United States District Court, Northern District of Illinois
June 2, 2011
Name of Assigned Judge Blanche M. Manning Sitting Judge if Other or Magistrate Judge than Assigned Judge
DOCKET ENTRY TEXT
Pretrial conference held. Contrary to what was said in the pretrial conference, trial will begin at 9:30 a.m., consistent with the 2/24/2011 order. The plaintiffs shall respond to the defendants' Motion in Limine #13 [90-1] by noon on June 6, 2011; the defendants shall reply by June 7, 2011. By stipulation, defendant John Elstner is dismissed from the case with prejudice. The plaintiffs shall file their reply in support of their Motion in Limine #6 [86-1] by June 7, 2011. The various issues raised during the parties' pretrial conference are resolved as detailed below.
O [ For further details see text below.] Docketing to mail notices.
During the parties' pretrial conference held June 2, 2011, the court took under advisement various evidentiary issues. Those issues are resolved as follows.
1. Defense Counsel's Inspection of the McCadd Home
Defense counsel sought an order from the court allowing him to tour the plaintiffs' home, the scene where most of the alleged constitutional violations occurred. However, counsel admits that the defendants never sought to inspect the home during discovery and, indeed, never sought pictures of the interior of the McCadd home. The defense's eve-of-trial request to tour the McCadd's home is unreasonable, especially in light of the fact that defense counsel did not first make the less onerous request for pictures of the home. Accordingly, the request for an order allowing counsel to tour the plaintiffs' home is denied.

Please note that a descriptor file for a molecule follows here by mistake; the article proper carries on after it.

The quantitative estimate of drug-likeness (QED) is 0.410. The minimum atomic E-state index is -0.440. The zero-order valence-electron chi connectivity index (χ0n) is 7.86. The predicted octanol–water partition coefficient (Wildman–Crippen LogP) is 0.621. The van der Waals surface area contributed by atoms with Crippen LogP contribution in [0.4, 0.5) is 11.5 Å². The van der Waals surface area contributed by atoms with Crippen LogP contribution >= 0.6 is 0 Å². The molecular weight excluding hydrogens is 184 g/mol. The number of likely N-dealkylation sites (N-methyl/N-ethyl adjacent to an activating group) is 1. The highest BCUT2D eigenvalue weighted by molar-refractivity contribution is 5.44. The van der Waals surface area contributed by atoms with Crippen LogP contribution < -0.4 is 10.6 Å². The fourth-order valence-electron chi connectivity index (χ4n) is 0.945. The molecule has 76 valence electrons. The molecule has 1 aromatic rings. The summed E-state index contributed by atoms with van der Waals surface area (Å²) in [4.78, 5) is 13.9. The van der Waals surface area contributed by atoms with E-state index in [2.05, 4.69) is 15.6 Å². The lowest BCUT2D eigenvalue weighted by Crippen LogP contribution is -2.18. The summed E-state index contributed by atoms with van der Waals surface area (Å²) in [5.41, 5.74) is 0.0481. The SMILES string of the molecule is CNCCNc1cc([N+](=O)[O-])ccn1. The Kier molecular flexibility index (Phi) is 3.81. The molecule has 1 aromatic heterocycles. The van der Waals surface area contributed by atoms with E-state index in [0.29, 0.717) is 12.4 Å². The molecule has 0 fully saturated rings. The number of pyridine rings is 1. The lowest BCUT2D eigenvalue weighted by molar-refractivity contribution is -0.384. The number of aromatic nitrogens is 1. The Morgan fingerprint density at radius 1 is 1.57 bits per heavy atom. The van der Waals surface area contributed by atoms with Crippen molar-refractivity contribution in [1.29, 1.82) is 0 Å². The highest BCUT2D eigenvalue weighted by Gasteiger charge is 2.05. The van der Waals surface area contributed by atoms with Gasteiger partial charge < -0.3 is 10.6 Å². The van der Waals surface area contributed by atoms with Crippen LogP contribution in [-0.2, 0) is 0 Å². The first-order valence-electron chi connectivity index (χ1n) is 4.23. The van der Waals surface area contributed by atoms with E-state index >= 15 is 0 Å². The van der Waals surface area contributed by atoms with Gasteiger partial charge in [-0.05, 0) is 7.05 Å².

2. Evidence of the June 1, 2011 Arrest of Harold McCadd
The defendants have moved to allow evidence of or testimony about the June 1, 2011, arrest of plaintiff Harold McCadd. The defendants contend that evidence of his arrest is admissible under Federal Rule of Evidence 404(b) because the circumstances surrounding the June 1 arrest are strikingly similar to those that led officers to conduct a search and arrest Harold, which are the subjects of the plaintiffs' false arrest and illegal search claims. The defendants contend that the similarities establish modus operandi. However, the issue relevant in this civil proceeding is not McCadd's guilt or innocence but, rather, what officers knew at the time they obtained a warrant to search the McCadd home and arrest Harold. Events that occurred after the search and arrest have no bearing on whether officers possessed probable cause to conduct the search and effect the arrest. Accordingly, the motion to admit evidence of Harold's June 1, 2011, arrest is denied.
3. Clarification of Court's Order on Plaintiffs' Motion in Limine #1
The plaintiffs sought clarification of this court's May 25, 2011, ruling on their motion in limine #1. In that order, the court held that defendant officer William Murphy could testify that he used evidence of Harold McCadd's March 25, 2004, arrest for cocaine possession to the extent that Murphy testifies he used information in that arrest to corroborate information obtained from a confidential informant. The court acknowledged that during his deposition, Murphy testified that he used the arrest for the limited purposes of verifying Harold McCadd's address. The court further held that to the extent that Murphy testifies at trial that he used the arrest for more than to verify Harold McCadd's address, for instance, that he used the fact that the arrest was for cocaine possession, the plaintiffs could seek to impeach Murphy with any prior inconsistent deposition testimony. The court trusts that its ruling is now clear to the parties.
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